Statistics Definitions > What are Logarithms?
Logarithms in Statistics
Now and then you’ll come across a logarithm or two in stats, although they aren’t widely used. If you’ve worked with logarithms before (perhaps in algebra), you may remember having to rearrange logs and solve some pretty complex equations like log2(x) + log2(x-2) = 3. You probably won’t see these types of equations in elementary statistics, but you might see the occasional use of a log like log2. All you really need to know about logarithms used in statistics is this simple fact:
What are Logarithms? Logarithms are simply an exponent in a different form. For example logax = y is the same as ay = x.
Logarithms: Understanding in Steps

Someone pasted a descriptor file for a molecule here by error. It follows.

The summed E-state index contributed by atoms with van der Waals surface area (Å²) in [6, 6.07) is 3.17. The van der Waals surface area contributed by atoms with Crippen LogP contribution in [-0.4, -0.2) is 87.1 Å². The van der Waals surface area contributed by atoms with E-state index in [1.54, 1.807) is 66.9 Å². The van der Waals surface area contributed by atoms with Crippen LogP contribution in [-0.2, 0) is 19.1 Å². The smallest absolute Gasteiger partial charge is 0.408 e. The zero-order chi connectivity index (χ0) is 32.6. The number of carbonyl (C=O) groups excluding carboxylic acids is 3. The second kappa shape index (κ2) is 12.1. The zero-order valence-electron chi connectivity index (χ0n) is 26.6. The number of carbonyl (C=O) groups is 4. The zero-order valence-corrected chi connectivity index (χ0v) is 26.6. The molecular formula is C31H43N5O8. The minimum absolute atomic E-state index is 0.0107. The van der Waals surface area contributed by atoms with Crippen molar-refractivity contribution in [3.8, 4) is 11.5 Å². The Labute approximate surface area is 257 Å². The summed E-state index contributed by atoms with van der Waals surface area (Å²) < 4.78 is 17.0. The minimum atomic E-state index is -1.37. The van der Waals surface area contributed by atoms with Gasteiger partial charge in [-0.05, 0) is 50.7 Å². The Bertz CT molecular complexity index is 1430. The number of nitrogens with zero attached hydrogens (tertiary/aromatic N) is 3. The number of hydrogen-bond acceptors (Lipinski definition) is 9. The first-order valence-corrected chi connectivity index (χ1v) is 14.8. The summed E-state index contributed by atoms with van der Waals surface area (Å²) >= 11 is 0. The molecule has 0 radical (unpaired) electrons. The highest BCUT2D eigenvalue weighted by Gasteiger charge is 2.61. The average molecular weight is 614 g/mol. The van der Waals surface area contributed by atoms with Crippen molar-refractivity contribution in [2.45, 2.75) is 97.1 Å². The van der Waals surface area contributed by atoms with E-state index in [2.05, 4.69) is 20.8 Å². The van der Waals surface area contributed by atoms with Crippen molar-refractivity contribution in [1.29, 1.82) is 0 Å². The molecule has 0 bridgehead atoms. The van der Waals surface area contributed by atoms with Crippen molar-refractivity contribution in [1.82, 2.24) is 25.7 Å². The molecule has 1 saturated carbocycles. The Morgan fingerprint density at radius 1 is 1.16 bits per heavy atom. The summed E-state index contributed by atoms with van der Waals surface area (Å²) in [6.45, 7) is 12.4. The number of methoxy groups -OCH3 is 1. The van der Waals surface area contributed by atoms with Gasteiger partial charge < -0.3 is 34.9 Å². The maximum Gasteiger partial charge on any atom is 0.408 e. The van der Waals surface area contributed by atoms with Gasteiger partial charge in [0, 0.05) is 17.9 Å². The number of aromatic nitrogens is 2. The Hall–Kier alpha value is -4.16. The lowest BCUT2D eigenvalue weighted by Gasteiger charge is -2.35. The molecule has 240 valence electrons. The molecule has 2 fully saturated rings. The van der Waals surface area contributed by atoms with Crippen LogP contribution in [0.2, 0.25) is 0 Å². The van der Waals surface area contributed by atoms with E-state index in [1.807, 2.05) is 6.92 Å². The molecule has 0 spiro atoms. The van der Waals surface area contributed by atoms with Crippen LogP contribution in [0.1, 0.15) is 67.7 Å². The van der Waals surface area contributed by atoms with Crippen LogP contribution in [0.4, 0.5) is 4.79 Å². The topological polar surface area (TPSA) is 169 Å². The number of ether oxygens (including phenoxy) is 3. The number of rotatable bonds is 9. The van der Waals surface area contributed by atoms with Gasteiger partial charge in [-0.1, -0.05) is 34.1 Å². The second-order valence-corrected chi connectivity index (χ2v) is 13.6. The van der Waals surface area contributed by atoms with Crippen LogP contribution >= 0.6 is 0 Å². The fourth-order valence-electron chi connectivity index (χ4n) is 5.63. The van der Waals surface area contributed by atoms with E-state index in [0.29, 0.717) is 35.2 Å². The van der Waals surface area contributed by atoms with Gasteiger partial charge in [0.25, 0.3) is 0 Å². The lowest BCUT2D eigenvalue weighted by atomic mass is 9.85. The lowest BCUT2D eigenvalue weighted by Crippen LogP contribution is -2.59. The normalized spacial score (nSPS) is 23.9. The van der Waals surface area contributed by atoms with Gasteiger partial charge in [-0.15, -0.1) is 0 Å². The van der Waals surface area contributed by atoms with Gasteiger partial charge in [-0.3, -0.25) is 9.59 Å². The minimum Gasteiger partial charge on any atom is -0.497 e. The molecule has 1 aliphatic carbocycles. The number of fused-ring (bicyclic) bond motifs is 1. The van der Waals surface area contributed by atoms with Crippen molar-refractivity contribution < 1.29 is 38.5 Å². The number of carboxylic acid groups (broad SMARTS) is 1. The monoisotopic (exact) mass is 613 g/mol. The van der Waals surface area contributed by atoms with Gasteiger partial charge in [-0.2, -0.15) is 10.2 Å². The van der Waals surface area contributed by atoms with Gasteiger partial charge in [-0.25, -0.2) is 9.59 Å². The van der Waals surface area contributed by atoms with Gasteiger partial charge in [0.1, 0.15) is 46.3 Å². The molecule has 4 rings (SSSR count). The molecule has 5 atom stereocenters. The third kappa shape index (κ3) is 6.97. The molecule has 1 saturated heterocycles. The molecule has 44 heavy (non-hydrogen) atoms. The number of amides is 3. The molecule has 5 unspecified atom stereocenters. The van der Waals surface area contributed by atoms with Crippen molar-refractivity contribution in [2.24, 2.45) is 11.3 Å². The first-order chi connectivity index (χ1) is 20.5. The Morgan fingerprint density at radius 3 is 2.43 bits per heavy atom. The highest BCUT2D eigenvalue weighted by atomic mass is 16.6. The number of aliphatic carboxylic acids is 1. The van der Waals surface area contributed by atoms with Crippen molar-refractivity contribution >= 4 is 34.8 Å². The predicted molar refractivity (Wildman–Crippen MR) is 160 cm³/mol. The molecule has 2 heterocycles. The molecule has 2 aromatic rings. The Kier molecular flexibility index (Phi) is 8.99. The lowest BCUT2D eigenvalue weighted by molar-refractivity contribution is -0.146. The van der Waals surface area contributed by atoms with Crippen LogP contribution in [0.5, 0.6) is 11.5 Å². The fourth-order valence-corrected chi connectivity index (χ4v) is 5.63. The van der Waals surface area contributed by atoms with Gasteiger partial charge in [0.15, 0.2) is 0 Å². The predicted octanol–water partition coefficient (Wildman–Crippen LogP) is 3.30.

Let’s have a look at some of the steps that make logarithms easier to understand.
Step 1: Understand the difference between logarithmic and exponential calculations:
This is the first and probably the easiest step of all. If you find something like logax = y then it is a logarithmic problem. Always remember logarithmic problems are always denoted by letters “log”. If the calculation is in exponential format then the variable is denoted with a power, like x2 or a7.
- Logarithmic calculation: logax = y
- Exponential calculation: ay = x
Step 2: Understand various logarithmic parts:
The base in logarithmic calculation is the subscript which you can find next to the letters log as shown in the example below. The base next to the word log is 3. The number following the subscript is known as the argument as shown in example which is number 10. Finally, the logarithmic expression is set equal to 4 in the example below.
Sample problem: Solve log2(x) = 4
The question is telling you that a log (on the left side) equals a number (on the right side), so:
24 = x
16 = x